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Your Brain + Shattuck Research Group = Star Trek Holodeck

Dr Shattuck set up his VR environment in the DIVE at the Brain Mapping Center. The setup consists of four battlestations (powerful PC’s) equipped with Vive headsets and controllers, as well as two base stations. The setup is theoretically portable, and just requires an open space. From right to left: Dr David Shattuck, Dr Maja Manojlovic, Dr Jacob Rosen, Yang Shen, and Dr Ji Ma.

Dr David Shattuck’s VR experience has manifested the virtual reality classroom that we’ve all envisioned in one form or another. The work is the culmination of 20 years worth of research and coding, and presents brain imaging and analysis in a futuristic VR environment. As with other posts, I will do my best to explain Dr Shattuck’s work, but perhaps more than any other lab, this one is something that you just have to interact with for yourself. Words will, inevitably, fail to capture the full experience. Pictures will also fall flat, as I was only able to take pictures of the various PC monitors that displayed what users were viewing in the environment. (At the bottom you’ll find a video that does a better job at capturing a slice of the experience.)

The floating white headsets are other users that are sharing the experience. That big ole gray thing is a brain. The words are labels, and I’m told that the text explains the function of the part that the users selects. I’ve read the text over a couple of times and am still clueless.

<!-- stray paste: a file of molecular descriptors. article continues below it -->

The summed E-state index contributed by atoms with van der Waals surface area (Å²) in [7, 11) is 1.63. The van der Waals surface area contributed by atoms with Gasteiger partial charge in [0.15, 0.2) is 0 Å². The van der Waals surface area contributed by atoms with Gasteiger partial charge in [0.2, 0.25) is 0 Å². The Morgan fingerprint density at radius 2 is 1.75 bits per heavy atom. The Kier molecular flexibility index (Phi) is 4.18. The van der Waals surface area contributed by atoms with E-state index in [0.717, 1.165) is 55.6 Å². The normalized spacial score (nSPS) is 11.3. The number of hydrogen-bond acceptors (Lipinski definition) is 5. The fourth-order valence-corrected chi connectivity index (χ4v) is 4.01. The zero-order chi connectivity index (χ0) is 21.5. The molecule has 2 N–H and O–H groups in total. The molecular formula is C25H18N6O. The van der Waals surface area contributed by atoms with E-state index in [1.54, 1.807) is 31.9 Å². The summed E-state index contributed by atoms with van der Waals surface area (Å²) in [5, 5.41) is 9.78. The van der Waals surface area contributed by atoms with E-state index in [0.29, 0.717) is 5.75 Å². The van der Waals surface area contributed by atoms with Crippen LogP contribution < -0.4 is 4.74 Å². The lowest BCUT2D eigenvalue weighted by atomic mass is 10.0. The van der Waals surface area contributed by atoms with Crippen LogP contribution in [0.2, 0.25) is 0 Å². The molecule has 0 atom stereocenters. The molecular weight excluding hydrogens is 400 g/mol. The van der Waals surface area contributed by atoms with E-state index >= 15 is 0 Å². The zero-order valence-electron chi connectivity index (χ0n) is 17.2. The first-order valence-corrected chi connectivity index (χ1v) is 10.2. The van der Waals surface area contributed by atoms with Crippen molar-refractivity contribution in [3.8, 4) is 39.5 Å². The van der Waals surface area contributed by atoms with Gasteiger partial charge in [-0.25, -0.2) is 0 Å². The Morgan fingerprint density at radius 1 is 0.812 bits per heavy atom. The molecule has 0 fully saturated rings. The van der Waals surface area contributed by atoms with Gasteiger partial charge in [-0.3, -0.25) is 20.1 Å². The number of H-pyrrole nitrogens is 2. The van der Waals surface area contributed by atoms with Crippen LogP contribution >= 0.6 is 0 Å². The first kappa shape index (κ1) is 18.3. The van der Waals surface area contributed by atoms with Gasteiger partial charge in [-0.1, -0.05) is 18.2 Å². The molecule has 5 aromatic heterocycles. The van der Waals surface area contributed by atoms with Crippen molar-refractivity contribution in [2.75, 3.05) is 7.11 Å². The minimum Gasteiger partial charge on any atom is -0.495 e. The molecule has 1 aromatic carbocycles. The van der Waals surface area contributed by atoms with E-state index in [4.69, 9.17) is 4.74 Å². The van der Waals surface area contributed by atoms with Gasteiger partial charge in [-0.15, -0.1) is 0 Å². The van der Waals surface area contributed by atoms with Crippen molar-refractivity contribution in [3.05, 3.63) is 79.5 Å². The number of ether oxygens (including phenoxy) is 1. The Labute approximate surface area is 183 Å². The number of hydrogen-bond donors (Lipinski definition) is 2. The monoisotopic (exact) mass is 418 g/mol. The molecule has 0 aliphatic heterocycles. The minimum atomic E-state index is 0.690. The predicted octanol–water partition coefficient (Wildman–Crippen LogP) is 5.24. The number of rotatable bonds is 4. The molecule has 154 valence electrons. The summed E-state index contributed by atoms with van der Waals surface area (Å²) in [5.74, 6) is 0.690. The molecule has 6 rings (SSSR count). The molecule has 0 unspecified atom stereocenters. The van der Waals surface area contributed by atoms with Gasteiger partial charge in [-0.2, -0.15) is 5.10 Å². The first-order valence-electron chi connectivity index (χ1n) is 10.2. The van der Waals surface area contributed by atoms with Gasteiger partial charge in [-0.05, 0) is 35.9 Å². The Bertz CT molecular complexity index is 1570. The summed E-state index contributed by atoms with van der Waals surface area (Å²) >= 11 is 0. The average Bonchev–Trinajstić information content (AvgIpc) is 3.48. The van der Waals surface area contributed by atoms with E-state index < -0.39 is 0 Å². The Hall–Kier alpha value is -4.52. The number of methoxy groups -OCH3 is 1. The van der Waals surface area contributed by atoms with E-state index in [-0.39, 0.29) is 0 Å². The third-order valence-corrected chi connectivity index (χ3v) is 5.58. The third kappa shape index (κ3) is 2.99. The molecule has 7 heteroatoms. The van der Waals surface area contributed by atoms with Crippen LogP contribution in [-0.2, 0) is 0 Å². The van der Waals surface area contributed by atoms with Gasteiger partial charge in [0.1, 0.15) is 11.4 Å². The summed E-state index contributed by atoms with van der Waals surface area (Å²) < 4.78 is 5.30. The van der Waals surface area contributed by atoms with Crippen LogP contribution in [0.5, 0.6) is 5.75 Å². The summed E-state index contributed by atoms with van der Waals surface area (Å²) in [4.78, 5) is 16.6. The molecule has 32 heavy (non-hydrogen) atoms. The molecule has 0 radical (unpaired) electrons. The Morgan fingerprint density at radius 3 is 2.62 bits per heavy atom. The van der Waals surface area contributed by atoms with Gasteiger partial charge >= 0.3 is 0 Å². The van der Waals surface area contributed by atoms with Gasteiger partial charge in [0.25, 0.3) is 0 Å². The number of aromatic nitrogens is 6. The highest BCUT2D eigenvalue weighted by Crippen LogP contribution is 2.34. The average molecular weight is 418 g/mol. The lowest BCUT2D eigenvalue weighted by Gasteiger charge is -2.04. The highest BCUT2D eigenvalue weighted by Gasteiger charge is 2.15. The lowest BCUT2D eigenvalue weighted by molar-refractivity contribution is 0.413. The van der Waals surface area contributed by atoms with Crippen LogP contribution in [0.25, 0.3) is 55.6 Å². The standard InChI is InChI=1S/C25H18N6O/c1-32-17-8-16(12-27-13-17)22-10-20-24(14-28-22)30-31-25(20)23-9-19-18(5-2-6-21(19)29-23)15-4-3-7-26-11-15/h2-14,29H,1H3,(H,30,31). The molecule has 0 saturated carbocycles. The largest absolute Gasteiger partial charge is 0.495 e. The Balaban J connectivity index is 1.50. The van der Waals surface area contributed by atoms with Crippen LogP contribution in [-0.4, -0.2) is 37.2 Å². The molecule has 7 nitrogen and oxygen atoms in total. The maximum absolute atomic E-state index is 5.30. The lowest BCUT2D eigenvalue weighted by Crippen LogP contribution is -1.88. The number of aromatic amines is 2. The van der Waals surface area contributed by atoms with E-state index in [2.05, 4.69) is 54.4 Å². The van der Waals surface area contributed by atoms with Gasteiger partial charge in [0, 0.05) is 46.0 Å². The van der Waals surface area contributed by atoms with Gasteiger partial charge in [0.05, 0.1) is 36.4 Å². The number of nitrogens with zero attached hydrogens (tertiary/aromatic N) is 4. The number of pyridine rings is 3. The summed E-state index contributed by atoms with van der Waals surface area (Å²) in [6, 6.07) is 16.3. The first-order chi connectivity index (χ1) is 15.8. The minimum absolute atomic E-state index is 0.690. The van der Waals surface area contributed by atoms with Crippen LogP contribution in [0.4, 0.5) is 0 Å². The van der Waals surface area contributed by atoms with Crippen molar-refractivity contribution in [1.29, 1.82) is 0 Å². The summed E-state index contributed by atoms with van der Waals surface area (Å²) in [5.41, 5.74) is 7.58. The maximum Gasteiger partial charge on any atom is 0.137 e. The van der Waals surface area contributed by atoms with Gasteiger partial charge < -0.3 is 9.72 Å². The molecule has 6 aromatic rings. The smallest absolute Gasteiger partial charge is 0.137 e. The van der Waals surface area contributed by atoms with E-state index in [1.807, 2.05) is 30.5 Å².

The first thing you’ll notice about this environment is the jumble of text. A few things to note here: first, the labels can be toggled on and off. The text in the foreground is displayed only for the user who selected that particular section. The colored labels actually rotate to face the users as they walk around the brain. Lastly, and perhaps most impressive, the labels are automatically generated by software that Dr Shattuck has written. (Again, this is the product of 20 years of work. I almost said culmination, but I dare say that Dr Shattuck is not quite finished.)

Here Dr Shattuck combines two features: the brain with color coded sections along with a 2-dimensional gray MRI scan.

One of the features of the environment that was difficult to capture in a photograph was the way in which Dr Shattuck can manipulate that 2-dimensional MRI scan. With his controller, he is able to manipulate it in any direction, offering users a glimpse at a slice of the brain in any position. Impressively, Dr Shattuck told us that all of the necessary MRI data can be collected in under 30 minutes, and with powerful workstations this data can be used to generate all of the assets that we saw in the environment in 2-3 hours. And, of course, this timeframe will only become shorter as hardware improves.

Another view of the color-coded brain combined with the MRI scan image.

The quick turnaround time to translate MRI data into these virtual assets is a huge plus. Neurosurgeons, for example, can use this software for neurosurgical preparation, quickly generating individual patient’s MRI data in an interactive, 3D environment. The software also allows for users to be in separate locations, so a future where neurosurgeons can use this environment to consult with other doctors is already here.

Neural pathways have never looked so psychedelic.

Another visualization of the brain that Dr Shattuck can offer is a color coded display of neural pathways. Blue indicates up and down, Red is left to right, and Green is front to back movement. Movement in this case is a loose term, because it refers to the direction of neural pathways. Dr Shattuck has written an algorithm that can track the movement of neural pathways, tracing them as they move from one section to another.

Yet another way to look at your brain.